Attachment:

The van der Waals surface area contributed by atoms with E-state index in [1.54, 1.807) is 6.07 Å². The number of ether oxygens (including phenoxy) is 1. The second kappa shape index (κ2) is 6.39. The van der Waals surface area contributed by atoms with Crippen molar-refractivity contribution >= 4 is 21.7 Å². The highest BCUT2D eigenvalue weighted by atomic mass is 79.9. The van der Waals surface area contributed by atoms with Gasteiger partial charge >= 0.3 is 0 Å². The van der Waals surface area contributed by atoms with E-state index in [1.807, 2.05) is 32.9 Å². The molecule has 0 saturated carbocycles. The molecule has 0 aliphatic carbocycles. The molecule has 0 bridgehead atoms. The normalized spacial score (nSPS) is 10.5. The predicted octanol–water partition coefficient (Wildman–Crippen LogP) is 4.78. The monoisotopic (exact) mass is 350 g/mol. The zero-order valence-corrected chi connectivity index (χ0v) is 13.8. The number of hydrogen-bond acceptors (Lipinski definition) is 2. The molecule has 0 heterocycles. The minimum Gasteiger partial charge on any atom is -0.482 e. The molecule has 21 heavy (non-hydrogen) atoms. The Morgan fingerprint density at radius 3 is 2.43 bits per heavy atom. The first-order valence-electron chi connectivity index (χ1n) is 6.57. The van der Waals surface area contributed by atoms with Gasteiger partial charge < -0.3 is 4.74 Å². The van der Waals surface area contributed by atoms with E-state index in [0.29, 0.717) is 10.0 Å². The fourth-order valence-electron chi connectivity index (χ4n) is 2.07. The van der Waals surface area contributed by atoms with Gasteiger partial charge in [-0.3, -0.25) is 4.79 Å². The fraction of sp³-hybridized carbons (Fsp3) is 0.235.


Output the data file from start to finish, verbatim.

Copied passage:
The van der Waals surface area contributed by atoms with E-state index in [1.54, 1.807) is 6.07 Å². The number of ether oxygens (including phenoxy) is 1. The second kappa shape index (κ2) is 6.39. The van der Waals surface area contributed by atoms with Crippen molar-refractivity contribution >= 4 is 21.7 Å². The highest BCUT2D eigenvalue weighted by atomic mass is 79.9. The van der Waals surface area contributed by atoms with Gasteiger partial charge >= 0.3 is 0 Å². The van der Waals surface area contributed by atoms with E-state index in [1.807, 2.05) is 32.9 Å². The molecule has 0 saturated carbocycles. The molecule has 0 aliphatic carbocycles. The molecule has 0 bridgehead atoms. The normalized spacial score (nSPS) is 10.5. The predicted octanol–water partition coefficient (Wildman–Crippen LogP) is 4.78. The monoisotopic (exact) mass is 350 g/mol. The zero-order valence-corrected chi connectivity index (χ0v) is 13.8. The number of hydrogen-bond acceptors (Lipinski definition) is 2. The molecule has 0 heterocycles. The minimum Gasteiger partial charge on any atom is -0.482 e. The molecule has 21 heavy (non-hydrogen) atoms. The Morgan fingerprint density at radius 3 is 2.43 bits per heavy atom. The first-order valence-electron chi connectivity index (χ1n) is 6.57. The van der Waals surface area contributed by atoms with Gasteiger partial charge < -0.3 is 4.74 Å². The van der Waals surface area contributed by atoms with E-state index in [0.29, 0.717) is 10.0 Å². The fourth-order valence-electron chi connectivity index (χ4n) is 2.07. The van der Waals surface area contributed by atoms with Gasteiger partial charge in [-0.3, -0.25) is 4.79 Å². The fraction of sp³-hybridized carbons (Fsp3) is 0.235.